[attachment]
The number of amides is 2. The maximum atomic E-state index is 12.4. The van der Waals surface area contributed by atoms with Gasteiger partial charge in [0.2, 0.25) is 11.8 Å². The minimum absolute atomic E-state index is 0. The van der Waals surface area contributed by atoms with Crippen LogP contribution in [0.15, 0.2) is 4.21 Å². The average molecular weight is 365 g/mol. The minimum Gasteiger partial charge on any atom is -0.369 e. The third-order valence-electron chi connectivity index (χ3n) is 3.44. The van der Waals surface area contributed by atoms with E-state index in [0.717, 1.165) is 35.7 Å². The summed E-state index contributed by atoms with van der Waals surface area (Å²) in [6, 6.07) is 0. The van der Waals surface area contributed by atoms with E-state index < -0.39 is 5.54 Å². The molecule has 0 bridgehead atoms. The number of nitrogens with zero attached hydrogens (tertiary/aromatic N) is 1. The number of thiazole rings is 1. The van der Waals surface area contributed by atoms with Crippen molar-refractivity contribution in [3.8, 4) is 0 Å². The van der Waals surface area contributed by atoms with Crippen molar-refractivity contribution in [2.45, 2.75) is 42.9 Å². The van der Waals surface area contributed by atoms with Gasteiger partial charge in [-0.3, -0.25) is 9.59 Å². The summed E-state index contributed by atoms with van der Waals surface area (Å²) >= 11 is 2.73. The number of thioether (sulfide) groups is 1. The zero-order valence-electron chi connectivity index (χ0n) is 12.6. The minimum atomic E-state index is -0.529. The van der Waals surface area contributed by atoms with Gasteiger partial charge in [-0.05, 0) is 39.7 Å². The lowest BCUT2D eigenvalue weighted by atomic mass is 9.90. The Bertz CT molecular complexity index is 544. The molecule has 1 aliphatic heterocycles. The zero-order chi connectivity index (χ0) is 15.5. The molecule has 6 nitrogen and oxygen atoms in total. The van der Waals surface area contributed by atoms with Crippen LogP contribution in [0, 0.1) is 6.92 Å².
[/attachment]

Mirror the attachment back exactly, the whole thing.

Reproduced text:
The number of amides is 2. The maximum atomic E-state index is 12.4. The van der Waals surface area contributed by atoms with Gasteiger partial charge in [0.2, 0.25) is 11.8 Å². The minimum absolute atomic E-state index is 0. The van der Waals surface area contributed by atoms with Crippen LogP contribution in [0.15, 0.2) is 4.21 Å². The average molecular weight is 365 g/mol. The minimum Gasteiger partial charge on any atom is -0.369 e. The third-order valence-electron chi connectivity index (χ3n) is 3.44. The van der Waals surface area contributed by atoms with E-state index in [0.717, 1.165) is 35.7 Å². The summed E-state index contributed by atoms with van der Waals surface area (Å²) in [6, 6.07) is 0. The van der Waals surface area contributed by atoms with E-state index < -0.39 is 5.54 Å². The molecule has 0 bridgehead atoms. The number of nitrogens with zero attached hydrogens (tertiary/aromatic N) is 1. The number of thiazole rings is 1. The van der Waals surface area contributed by atoms with Crippen molar-refractivity contribution in [3.8, 4) is 0 Å². The van der Waals surface area contributed by atoms with Crippen molar-refractivity contribution in [2.45, 2.75) is 42.9 Å². The van der Waals surface area contributed by atoms with Gasteiger partial charge in [-0.3, -0.25) is 9.59 Å². The summed E-state index contributed by atoms with van der Waals surface area (Å²) >= 11 is 2.73. The number of thioether (sulfide) groups is 1. The zero-order valence-electron chi connectivity index (χ0n) is 12.6. The minimum atomic E-state index is -0.529. The van der Waals surface area contributed by atoms with Gasteiger partial charge in [-0.05, 0) is 39.7 Å². The lowest BCUT2D eigenvalue weighted by atomic mass is 9.90. The Bertz CT molecular complexity index is 544. The molecule has 1 aliphatic heterocycles. The zero-order chi connectivity index (χ0) is 15.5. The molecule has 6 nitrogen and oxygen atoms in total. The van der Waals surface area contributed by atoms with Crippen LogP contribution in [0, 0.1) is 6.92 Å².